Maybe it’s just my daughter, but she is always starving when she comes out of school. And with hunger, comes a very short temper. Having just a little snack to hand cures the after school munchies and stops any hanger!!

Toilet Stops
I remember a mum telling me about this before my daughter started school- like the snacks, she always needs the toilet as soon as we’ve walked out of the school gate, no matter how many times I ask her as soon as she comes out of school. I regularly remind her at the start of the day to go before she leaves school but of course she rarely remembers!!
So if you’re walking home or not heading straight home, don’t forget to double check if they’ve been before home time and know where the nearest toilet is!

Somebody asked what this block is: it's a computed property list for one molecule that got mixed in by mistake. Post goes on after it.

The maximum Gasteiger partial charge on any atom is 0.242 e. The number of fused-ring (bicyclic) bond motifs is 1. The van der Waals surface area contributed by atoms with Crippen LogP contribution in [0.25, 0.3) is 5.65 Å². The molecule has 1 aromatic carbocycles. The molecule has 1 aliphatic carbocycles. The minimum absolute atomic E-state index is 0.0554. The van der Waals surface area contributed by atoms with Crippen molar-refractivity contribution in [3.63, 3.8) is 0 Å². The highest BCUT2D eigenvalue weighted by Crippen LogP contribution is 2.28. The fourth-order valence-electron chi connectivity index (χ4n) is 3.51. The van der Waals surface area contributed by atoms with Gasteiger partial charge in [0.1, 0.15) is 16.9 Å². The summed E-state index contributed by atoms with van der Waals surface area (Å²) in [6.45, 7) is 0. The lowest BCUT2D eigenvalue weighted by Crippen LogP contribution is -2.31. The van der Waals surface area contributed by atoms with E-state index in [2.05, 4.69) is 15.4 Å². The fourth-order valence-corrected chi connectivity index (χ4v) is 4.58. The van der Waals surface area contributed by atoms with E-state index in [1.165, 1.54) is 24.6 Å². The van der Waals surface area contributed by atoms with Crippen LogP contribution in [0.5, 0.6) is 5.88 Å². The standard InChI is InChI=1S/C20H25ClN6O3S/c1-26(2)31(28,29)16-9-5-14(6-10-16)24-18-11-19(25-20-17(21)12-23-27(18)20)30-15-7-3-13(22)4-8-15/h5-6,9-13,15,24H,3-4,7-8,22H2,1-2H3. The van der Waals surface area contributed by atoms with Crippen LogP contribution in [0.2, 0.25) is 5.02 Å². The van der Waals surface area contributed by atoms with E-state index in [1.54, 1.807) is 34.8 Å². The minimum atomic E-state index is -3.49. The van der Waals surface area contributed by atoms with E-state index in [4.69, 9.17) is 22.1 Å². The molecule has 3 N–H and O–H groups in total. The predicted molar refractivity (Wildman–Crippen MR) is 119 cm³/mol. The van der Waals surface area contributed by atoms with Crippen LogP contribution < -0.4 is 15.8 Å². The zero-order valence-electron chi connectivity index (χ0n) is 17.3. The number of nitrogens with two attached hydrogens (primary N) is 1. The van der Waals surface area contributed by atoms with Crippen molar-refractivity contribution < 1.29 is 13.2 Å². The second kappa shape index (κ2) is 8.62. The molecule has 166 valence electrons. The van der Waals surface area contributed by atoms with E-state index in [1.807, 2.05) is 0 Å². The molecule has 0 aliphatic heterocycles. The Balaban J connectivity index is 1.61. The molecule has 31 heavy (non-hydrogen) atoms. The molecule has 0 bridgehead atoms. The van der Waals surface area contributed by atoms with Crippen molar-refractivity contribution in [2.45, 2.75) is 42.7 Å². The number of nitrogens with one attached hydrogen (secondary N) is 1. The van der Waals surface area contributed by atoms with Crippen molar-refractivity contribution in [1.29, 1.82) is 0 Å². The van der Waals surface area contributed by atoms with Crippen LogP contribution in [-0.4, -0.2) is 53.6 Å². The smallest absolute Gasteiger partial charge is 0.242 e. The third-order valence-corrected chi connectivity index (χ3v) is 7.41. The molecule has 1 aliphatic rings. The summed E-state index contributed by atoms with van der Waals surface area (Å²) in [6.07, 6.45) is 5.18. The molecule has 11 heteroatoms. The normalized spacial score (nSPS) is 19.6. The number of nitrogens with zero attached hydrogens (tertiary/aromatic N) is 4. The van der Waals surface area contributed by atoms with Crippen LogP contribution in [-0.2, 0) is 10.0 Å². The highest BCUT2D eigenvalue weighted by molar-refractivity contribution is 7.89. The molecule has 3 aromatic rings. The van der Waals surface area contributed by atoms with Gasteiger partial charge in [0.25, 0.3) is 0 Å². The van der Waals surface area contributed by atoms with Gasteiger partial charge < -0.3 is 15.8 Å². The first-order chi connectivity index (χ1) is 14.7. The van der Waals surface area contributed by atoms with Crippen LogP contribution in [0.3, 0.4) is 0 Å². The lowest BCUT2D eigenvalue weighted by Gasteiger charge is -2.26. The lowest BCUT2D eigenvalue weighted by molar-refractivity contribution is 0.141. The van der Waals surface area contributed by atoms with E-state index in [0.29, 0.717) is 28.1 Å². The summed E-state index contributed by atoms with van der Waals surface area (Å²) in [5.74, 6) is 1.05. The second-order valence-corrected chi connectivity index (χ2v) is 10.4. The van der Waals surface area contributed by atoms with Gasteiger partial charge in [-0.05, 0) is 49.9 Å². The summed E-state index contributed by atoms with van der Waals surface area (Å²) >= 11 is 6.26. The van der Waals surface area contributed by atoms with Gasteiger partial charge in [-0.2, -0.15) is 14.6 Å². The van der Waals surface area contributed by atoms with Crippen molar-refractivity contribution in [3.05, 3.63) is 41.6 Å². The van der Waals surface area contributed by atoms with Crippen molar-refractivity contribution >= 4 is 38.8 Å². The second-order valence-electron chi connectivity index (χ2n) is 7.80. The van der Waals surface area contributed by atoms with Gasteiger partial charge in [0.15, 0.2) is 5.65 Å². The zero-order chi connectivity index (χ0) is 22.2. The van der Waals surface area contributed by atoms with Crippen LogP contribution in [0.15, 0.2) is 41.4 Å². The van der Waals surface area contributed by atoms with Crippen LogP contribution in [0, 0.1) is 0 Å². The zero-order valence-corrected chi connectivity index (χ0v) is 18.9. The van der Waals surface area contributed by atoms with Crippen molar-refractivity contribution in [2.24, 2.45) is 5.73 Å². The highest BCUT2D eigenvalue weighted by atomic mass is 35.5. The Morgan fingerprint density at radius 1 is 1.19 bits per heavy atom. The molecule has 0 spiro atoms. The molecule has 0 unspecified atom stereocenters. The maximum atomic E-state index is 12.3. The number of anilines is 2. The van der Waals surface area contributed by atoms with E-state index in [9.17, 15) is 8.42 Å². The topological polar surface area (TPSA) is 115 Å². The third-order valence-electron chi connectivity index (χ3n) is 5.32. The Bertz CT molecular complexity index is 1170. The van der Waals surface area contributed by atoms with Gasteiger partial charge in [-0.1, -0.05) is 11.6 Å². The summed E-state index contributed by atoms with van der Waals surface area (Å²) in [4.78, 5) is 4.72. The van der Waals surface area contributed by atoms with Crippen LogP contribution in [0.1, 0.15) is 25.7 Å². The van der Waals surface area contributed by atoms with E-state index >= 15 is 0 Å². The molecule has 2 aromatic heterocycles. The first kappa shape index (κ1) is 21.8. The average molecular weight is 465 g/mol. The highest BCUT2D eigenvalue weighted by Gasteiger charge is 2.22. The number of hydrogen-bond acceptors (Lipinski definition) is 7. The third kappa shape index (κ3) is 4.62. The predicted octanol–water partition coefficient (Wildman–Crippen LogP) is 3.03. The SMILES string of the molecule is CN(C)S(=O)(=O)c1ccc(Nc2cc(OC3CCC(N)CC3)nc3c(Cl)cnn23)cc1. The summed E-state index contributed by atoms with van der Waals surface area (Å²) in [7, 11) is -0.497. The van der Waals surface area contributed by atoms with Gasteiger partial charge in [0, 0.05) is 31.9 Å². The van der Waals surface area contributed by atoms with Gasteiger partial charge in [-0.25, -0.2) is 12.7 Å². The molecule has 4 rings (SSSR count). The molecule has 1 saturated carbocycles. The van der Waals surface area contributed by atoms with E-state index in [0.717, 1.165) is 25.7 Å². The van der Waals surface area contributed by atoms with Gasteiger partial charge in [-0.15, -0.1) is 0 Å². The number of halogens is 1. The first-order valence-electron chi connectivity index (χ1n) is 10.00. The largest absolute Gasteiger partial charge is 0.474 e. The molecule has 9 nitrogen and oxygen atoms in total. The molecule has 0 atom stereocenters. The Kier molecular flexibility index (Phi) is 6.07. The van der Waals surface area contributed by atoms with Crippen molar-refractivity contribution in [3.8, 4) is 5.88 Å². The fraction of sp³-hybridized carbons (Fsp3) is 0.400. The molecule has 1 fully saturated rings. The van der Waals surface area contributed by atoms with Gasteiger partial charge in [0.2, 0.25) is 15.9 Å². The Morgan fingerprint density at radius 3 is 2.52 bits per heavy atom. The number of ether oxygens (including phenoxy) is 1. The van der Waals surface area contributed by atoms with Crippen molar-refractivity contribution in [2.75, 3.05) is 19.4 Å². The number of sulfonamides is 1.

Be prepared
I know, I know… I can’t really say much about this BUT it is so much easier and less stressful if we’re organised in the mornings. These are things like prepping water bottles the night before, having uniform/shoes/coat/bag all together and ready to go, getting up on time and so on- you know, all the things you have the best intentions to do and then it all goes to pot at the last minute…!!

Encourage Independence 
Your child is taking one of their first steps alone when they start school, even if they’ve been to nursery it’s still quite a big change. They will be going from around a 1:8 adult:children ratio to a class with anything from 20-30 children.
The more independent they are, the less daunting it’s likely to be. Things such as using the toilet alone, getting dressed and changed, putting shoes and coats on, cutting their food up etc. Whilst they are not compulsory they are recommended for your child’s benefit.

Talk about feelings and emotions